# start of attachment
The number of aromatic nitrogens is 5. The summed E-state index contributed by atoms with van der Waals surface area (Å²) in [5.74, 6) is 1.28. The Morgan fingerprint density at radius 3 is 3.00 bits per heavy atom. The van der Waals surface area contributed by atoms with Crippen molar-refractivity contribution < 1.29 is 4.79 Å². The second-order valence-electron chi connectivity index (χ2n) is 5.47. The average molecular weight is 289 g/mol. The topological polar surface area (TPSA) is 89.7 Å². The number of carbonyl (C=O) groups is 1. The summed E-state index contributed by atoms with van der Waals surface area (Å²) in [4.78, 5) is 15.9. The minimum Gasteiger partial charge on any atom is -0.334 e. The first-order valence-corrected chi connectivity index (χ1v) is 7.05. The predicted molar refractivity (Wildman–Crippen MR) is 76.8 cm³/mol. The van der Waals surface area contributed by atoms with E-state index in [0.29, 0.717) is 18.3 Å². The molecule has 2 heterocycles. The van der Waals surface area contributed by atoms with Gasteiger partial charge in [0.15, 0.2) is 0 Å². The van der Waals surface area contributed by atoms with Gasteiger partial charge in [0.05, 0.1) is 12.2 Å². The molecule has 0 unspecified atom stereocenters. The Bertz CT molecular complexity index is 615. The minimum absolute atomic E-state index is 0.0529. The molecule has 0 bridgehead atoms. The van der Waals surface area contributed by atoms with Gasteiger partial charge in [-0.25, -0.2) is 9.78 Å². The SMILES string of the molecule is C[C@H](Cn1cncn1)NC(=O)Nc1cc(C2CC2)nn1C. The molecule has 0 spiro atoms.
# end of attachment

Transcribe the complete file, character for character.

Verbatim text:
The number of aromatic nitrogens is 5. The summed E-state index contributed by atoms with van der Waals surface area (Å²) in [5.74, 6) is 1.28. The Morgan fingerprint density at radius 3 is 3.00 bits per heavy atom. The van der Waals surface area contributed by atoms with Crippen molar-refractivity contribution < 1.29 is 4.79 Å². The second-order valence-electron chi connectivity index (χ2n) is 5.47. The average molecular weight is 289 g/mol. The topological polar surface area (TPSA) is 89.7 Å². The number of carbonyl (C=O) groups is 1. The summed E-state index contributed by atoms with van der Waals surface area (Å²) in [4.78, 5) is 15.9. The minimum Gasteiger partial charge on any atom is -0.334 e. The first-order valence-corrected chi connectivity index (χ1v) is 7.05. The predicted molar refractivity (Wildman–Crippen MR) is 76.8 cm³/mol. The van der Waals surface area contributed by atoms with E-state index in [0.29, 0.717) is 18.3 Å². The molecule has 2 heterocycles. The van der Waals surface area contributed by atoms with Gasteiger partial charge in [0.15, 0.2) is 0 Å². The van der Waals surface area contributed by atoms with Gasteiger partial charge in [0.05, 0.1) is 12.2 Å². The molecule has 0 unspecified atom stereocenters. The Bertz CT molecular complexity index is 615. The minimum absolute atomic E-state index is 0.0529. The molecule has 0 bridgehead atoms. The van der Waals surface area contributed by atoms with Gasteiger partial charge in [-0.25, -0.2) is 9.78 Å². The SMILES string of the molecule is C[C@H](Cn1cncn1)NC(=O)Nc1cc(C2CC2)nn1C. The molecule has 0 spiro atoms.